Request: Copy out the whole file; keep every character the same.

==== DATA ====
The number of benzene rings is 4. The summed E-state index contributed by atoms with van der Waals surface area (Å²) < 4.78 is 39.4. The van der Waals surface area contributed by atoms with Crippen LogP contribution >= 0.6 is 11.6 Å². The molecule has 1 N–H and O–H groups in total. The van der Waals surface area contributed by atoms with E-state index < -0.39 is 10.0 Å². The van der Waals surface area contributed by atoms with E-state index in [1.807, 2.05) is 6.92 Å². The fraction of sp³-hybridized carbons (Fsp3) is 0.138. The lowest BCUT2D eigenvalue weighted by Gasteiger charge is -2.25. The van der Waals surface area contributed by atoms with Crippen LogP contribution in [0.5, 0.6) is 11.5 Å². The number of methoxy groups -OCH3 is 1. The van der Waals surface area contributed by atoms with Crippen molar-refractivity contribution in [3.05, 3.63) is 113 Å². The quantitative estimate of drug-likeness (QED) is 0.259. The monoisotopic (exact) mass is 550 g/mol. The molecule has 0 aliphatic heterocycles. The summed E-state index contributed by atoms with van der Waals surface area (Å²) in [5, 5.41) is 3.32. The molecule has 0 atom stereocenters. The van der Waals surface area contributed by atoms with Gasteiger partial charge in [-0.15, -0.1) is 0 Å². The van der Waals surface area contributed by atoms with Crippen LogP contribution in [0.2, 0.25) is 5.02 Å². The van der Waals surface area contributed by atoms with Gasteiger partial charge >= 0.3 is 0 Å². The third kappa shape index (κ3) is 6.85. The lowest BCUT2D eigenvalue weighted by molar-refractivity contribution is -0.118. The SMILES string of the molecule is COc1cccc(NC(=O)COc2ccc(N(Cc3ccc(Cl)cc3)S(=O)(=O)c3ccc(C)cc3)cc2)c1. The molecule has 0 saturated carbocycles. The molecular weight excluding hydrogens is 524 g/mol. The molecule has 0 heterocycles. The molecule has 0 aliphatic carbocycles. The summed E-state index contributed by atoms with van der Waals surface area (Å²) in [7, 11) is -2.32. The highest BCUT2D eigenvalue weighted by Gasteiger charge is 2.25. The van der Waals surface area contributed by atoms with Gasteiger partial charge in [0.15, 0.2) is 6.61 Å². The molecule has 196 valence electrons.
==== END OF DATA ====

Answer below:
The number of benzene rings is 4. The summed E-state index contributed by atoms with van der Waals surface area (Å²) < 4.78 is 39.4. The van der Waals surface area contributed by atoms with Crippen LogP contribution >= 0.6 is 11.6 Å². The molecule has 1 N–H and O–H groups in total. The van der Waals surface area contributed by atoms with E-state index < -0.39 is 10.0 Å². The van der Waals surface area contributed by atoms with E-state index in [1.807, 2.05) is 6.92 Å². The fraction of sp³-hybridized carbons (Fsp3) is 0.138. The lowest BCUT2D eigenvalue weighted by Gasteiger charge is -2.25. The van der Waals surface area contributed by atoms with Crippen LogP contribution in [0.5, 0.6) is 11.5 Å². The number of methoxy groups -OCH3 is 1. The van der Waals surface area contributed by atoms with Crippen molar-refractivity contribution in [3.05, 3.63) is 113 Å². The quantitative estimate of drug-likeness (QED) is 0.259. The monoisotopic (exact) mass is 550 g/mol. The molecule has 0 aliphatic heterocycles. The summed E-state index contributed by atoms with van der Waals surface area (Å²) in [5, 5.41) is 3.32. The molecule has 0 atom stereocenters. The van der Waals surface area contributed by atoms with Gasteiger partial charge in [-0.15, -0.1) is 0 Å². The van der Waals surface area contributed by atoms with Crippen LogP contribution in [0.2, 0.25) is 5.02 Å². The van der Waals surface area contributed by atoms with Gasteiger partial charge >= 0.3 is 0 Å². The third kappa shape index (κ3) is 6.85. The lowest BCUT2D eigenvalue weighted by molar-refractivity contribution is -0.118. The SMILES string of the molecule is COc1cccc(NC(=O)COc2ccc(N(Cc3ccc(Cl)cc3)S(=O)(=O)c3ccc(C)cc3)cc2)c1. The molecule has 0 saturated carbocycles. The molecular weight excluding hydrogens is 524 g/mol. The molecule has 0 heterocycles. The molecule has 0 aliphatic carbocycles. The summed E-state index contributed by atoms with van der Waals surface area (Å²) in [7, 11) is -2.32. The highest BCUT2D eigenvalue weighted by Gasteiger charge is 2.25. The van der Waals surface area contributed by atoms with Gasteiger partial charge in [0.15, 0.2) is 6.61 Å². The molecule has 196 valence electrons.